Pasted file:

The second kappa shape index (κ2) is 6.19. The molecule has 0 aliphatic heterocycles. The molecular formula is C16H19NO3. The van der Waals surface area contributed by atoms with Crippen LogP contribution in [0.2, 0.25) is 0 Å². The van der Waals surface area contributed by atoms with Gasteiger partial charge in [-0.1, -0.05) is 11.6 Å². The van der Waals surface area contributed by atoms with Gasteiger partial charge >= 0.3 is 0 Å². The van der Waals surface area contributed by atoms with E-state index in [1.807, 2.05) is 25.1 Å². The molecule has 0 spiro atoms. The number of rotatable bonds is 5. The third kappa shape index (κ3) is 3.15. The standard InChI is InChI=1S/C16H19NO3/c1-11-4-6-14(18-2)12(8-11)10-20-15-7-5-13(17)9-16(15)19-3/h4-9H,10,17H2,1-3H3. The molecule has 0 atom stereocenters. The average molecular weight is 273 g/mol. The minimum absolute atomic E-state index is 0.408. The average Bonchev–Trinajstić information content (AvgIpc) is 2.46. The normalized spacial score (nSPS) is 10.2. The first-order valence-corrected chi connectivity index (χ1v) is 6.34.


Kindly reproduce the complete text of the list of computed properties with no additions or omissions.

The second kappa shape index (κ2) is 6.19. The molecule has 0 aliphatic heterocycles. The molecular formula is C16H19NO3. The van der Waals surface area contributed by atoms with Crippen LogP contribution in [0.2, 0.25) is 0 Å². The van der Waals surface area contributed by atoms with Gasteiger partial charge in [-0.1, -0.05) is 11.6 Å². The van der Waals surface area contributed by atoms with Gasteiger partial charge >= 0.3 is 0 Å². The van der Waals surface area contributed by atoms with E-state index in [1.807, 2.05) is 25.1 Å². The molecule has 0 spiro atoms. The number of rotatable bonds is 5. The third kappa shape index (κ3) is 3.15. The standard InChI is InChI=1S/C16H19NO3/c1-11-4-6-14(18-2)12(8-11)10-20-15-7-5-13(17)9-16(15)19-3/h4-9H,10,17H2,1-3H3. The molecule has 0 atom stereocenters. The average molecular weight is 273 g/mol. The minimum absolute atomic E-state index is 0.408. The average Bonchev–Trinajstić information content (AvgIpc) is 2.46. The normalized spacial score (nSPS) is 10.2. The first-order valence-corrected chi connectivity index (χ1v) is 6.34.